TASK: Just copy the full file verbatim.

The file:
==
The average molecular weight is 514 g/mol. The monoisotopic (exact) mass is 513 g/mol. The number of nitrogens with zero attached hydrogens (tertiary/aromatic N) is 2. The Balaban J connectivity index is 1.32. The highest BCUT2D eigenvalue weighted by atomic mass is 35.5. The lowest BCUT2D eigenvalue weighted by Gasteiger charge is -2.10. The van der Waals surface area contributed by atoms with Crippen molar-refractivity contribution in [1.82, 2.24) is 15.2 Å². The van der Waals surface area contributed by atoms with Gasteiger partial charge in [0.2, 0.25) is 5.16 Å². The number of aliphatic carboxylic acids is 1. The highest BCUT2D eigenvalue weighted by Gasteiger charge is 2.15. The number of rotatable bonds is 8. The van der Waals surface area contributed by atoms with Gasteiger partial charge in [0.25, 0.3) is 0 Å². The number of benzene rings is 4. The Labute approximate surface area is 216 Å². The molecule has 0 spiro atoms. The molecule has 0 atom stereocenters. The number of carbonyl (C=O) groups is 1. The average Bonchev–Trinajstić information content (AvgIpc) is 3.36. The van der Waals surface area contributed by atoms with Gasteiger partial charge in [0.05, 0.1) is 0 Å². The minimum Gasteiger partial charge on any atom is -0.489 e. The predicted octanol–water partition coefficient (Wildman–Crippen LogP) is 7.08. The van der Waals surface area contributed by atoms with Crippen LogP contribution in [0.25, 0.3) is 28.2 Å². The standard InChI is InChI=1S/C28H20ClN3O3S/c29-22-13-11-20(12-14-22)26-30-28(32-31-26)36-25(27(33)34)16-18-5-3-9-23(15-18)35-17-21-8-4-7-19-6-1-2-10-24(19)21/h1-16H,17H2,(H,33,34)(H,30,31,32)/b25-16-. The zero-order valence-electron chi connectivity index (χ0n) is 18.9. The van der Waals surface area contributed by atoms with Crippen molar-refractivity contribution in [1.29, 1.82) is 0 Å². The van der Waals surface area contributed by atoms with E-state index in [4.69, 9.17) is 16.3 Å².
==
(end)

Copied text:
The average molecular weight is 514 g/mol. The monoisotopic (exact) mass is 513 g/mol. The number of nitrogens with zero attached hydrogens (tertiary/aromatic N) is 2. The Balaban J connectivity index is 1.32. The highest BCUT2D eigenvalue weighted by atomic mass is 35.5. The lowest BCUT2D eigenvalue weighted by Gasteiger charge is -2.10. The van der Waals surface area contributed by atoms with Crippen molar-refractivity contribution in [1.82, 2.24) is 15.2 Å². The van der Waals surface area contributed by atoms with Gasteiger partial charge in [0.2, 0.25) is 5.16 Å². The number of aliphatic carboxylic acids is 1. The highest BCUT2D eigenvalue weighted by Gasteiger charge is 2.15. The number of rotatable bonds is 8. The van der Waals surface area contributed by atoms with Gasteiger partial charge in [0.25, 0.3) is 0 Å². The number of benzene rings is 4. The Labute approximate surface area is 216 Å². The molecule has 0 spiro atoms. The molecule has 0 atom stereocenters. The number of carbonyl (C=O) groups is 1. The average Bonchev–Trinajstić information content (AvgIpc) is 3.36. The van der Waals surface area contributed by atoms with Gasteiger partial charge in [0.05, 0.1) is 0 Å². The minimum Gasteiger partial charge on any atom is -0.489 e. The predicted octanol–water partition coefficient (Wildman–Crippen LogP) is 7.08. The van der Waals surface area contributed by atoms with Crippen LogP contribution in [0.25, 0.3) is 28.2 Å². The standard InChI is InChI=1S/C28H20ClN3O3S/c29-22-13-11-20(12-14-22)26-30-28(32-31-26)36-25(27(33)34)16-18-5-3-9-23(15-18)35-17-21-8-4-7-19-6-1-2-10-24(19)21/h1-16H,17H2,(H,33,34)(H,30,31,32)/b25-16-. The zero-order valence-electron chi connectivity index (χ0n) is 18.9. The van der Waals surface area contributed by atoms with Crippen molar-refractivity contribution in [1.29, 1.82) is 0 Å². The van der Waals surface area contributed by atoms with E-state index in [4.69, 9.17) is 16.3 Å².